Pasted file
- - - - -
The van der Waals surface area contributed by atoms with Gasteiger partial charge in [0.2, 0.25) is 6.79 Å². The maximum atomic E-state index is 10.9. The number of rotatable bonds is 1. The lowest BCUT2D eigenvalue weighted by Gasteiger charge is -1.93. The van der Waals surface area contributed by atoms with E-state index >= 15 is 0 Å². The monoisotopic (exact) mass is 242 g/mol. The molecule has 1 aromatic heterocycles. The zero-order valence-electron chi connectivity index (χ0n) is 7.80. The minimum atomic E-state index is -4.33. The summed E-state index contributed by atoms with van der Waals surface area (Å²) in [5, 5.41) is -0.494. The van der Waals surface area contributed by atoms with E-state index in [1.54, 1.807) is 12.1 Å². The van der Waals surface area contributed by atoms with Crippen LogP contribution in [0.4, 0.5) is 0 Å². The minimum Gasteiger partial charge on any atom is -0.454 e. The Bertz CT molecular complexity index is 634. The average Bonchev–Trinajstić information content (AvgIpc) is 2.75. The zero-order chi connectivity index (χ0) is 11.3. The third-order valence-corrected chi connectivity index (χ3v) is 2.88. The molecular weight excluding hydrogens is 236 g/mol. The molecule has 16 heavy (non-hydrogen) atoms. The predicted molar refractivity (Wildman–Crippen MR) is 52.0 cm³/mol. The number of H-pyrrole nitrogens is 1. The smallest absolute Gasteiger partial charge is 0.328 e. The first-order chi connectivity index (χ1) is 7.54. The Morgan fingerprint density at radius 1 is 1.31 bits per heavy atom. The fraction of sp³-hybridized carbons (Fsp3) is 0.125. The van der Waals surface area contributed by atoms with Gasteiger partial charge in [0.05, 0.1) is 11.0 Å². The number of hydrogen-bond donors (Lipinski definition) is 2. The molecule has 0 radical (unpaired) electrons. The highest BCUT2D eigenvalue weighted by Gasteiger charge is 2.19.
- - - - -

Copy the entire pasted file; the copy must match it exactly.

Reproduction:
The van der Waals surface area contributed by atoms with Gasteiger partial charge in [0.2, 0.25) is 6.79 Å². The maximum atomic E-state index is 10.9. The number of rotatable bonds is 1. The lowest BCUT2D eigenvalue weighted by Gasteiger charge is -1.93. The van der Waals surface area contributed by atoms with E-state index >= 15 is 0 Å². The monoisotopic (exact) mass is 242 g/mol. The molecule has 1 aromatic heterocycles. The zero-order valence-electron chi connectivity index (χ0n) is 7.80. The minimum atomic E-state index is -4.33. The summed E-state index contributed by atoms with van der Waals surface area (Å²) in [5, 5.41) is -0.494. The van der Waals surface area contributed by atoms with E-state index in [1.54, 1.807) is 12.1 Å². The van der Waals surface area contributed by atoms with Crippen LogP contribution in [0.4, 0.5) is 0 Å². The minimum Gasteiger partial charge on any atom is -0.454 e. The Bertz CT molecular complexity index is 634. The average Bonchev–Trinajstić information content (AvgIpc) is 2.75. The zero-order chi connectivity index (χ0) is 11.3. The third-order valence-corrected chi connectivity index (χ3v) is 2.88. The molecular weight excluding hydrogens is 236 g/mol. The molecule has 16 heavy (non-hydrogen) atoms. The predicted molar refractivity (Wildman–Crippen MR) is 52.0 cm³/mol. The number of H-pyrrole nitrogens is 1. The smallest absolute Gasteiger partial charge is 0.328 e. The first-order chi connectivity index (χ1) is 7.54. The Morgan fingerprint density at radius 1 is 1.31 bits per heavy atom. The fraction of sp³-hybridized carbons (Fsp3) is 0.125. The van der Waals surface area contributed by atoms with Gasteiger partial charge in [0.05, 0.1) is 11.0 Å². The number of hydrogen-bond donors (Lipinski definition) is 2. The molecule has 0 radical (unpaired) electrons. The highest BCUT2D eigenvalue weighted by Gasteiger charge is 2.19.